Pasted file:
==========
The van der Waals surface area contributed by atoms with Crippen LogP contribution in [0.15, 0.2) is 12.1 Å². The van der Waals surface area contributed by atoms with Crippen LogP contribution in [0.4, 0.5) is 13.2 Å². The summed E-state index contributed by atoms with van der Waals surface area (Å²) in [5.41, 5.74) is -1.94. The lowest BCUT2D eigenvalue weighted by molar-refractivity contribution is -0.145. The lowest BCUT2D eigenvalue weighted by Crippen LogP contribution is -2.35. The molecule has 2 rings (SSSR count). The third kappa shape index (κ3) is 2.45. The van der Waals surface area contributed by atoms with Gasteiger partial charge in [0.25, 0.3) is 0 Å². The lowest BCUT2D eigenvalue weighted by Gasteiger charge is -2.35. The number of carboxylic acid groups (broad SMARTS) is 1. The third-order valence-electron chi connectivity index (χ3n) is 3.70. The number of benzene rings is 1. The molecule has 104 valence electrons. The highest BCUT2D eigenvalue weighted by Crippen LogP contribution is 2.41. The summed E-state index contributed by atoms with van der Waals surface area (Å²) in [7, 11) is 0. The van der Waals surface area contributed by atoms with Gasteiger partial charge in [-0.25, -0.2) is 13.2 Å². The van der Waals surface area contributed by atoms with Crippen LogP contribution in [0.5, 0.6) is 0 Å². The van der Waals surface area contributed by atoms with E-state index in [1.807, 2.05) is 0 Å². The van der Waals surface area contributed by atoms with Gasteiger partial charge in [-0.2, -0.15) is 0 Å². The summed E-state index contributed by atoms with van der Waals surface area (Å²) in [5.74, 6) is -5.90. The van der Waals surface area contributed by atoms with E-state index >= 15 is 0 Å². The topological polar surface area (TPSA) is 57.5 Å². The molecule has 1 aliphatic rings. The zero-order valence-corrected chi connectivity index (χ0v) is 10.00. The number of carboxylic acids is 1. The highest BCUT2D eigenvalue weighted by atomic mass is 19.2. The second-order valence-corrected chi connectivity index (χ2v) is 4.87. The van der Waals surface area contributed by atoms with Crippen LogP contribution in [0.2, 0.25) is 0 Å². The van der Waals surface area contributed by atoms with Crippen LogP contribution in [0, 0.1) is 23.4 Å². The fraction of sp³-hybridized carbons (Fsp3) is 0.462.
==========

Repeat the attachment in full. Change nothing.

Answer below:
The van der Waals surface area contributed by atoms with Crippen LogP contribution in [0.15, 0.2) is 12.1 Å². The van der Waals surface area contributed by atoms with Crippen LogP contribution in [0.4, 0.5) is 13.2 Å². The summed E-state index contributed by atoms with van der Waals surface area (Å²) in [5.41, 5.74) is -1.94. The lowest BCUT2D eigenvalue weighted by molar-refractivity contribution is -0.145. The lowest BCUT2D eigenvalue weighted by Crippen LogP contribution is -2.35. The molecule has 2 rings (SSSR count). The third kappa shape index (κ3) is 2.45. The van der Waals surface area contributed by atoms with Gasteiger partial charge in [0.25, 0.3) is 0 Å². The lowest BCUT2D eigenvalue weighted by Gasteiger charge is -2.35. The number of carboxylic acid groups (broad SMARTS) is 1. The third-order valence-electron chi connectivity index (χ3n) is 3.70. The number of benzene rings is 1. The molecule has 104 valence electrons. The highest BCUT2D eigenvalue weighted by Crippen LogP contribution is 2.41. The summed E-state index contributed by atoms with van der Waals surface area (Å²) in [7, 11) is 0. The van der Waals surface area contributed by atoms with Gasteiger partial charge in [-0.25, -0.2) is 13.2 Å². The van der Waals surface area contributed by atoms with Crippen LogP contribution in [0.5, 0.6) is 0 Å². The van der Waals surface area contributed by atoms with E-state index in [1.807, 2.05) is 0 Å². The van der Waals surface area contributed by atoms with Gasteiger partial charge in [-0.2, -0.15) is 0 Å². The summed E-state index contributed by atoms with van der Waals surface area (Å²) in [5.74, 6) is -5.90. The van der Waals surface area contributed by atoms with E-state index >= 15 is 0 Å². The topological polar surface area (TPSA) is 57.5 Å². The molecule has 1 aliphatic rings. The zero-order valence-corrected chi connectivity index (χ0v) is 10.00. The number of carboxylic acids is 1. The highest BCUT2D eigenvalue weighted by atomic mass is 19.2. The second-order valence-corrected chi connectivity index (χ2v) is 4.87. The van der Waals surface area contributed by atoms with Crippen LogP contribution in [0.2, 0.25) is 0 Å². The van der Waals surface area contributed by atoms with Crippen LogP contribution in [0, 0.1) is 23.4 Å². The fraction of sp³-hybridized carbons (Fsp3) is 0.462.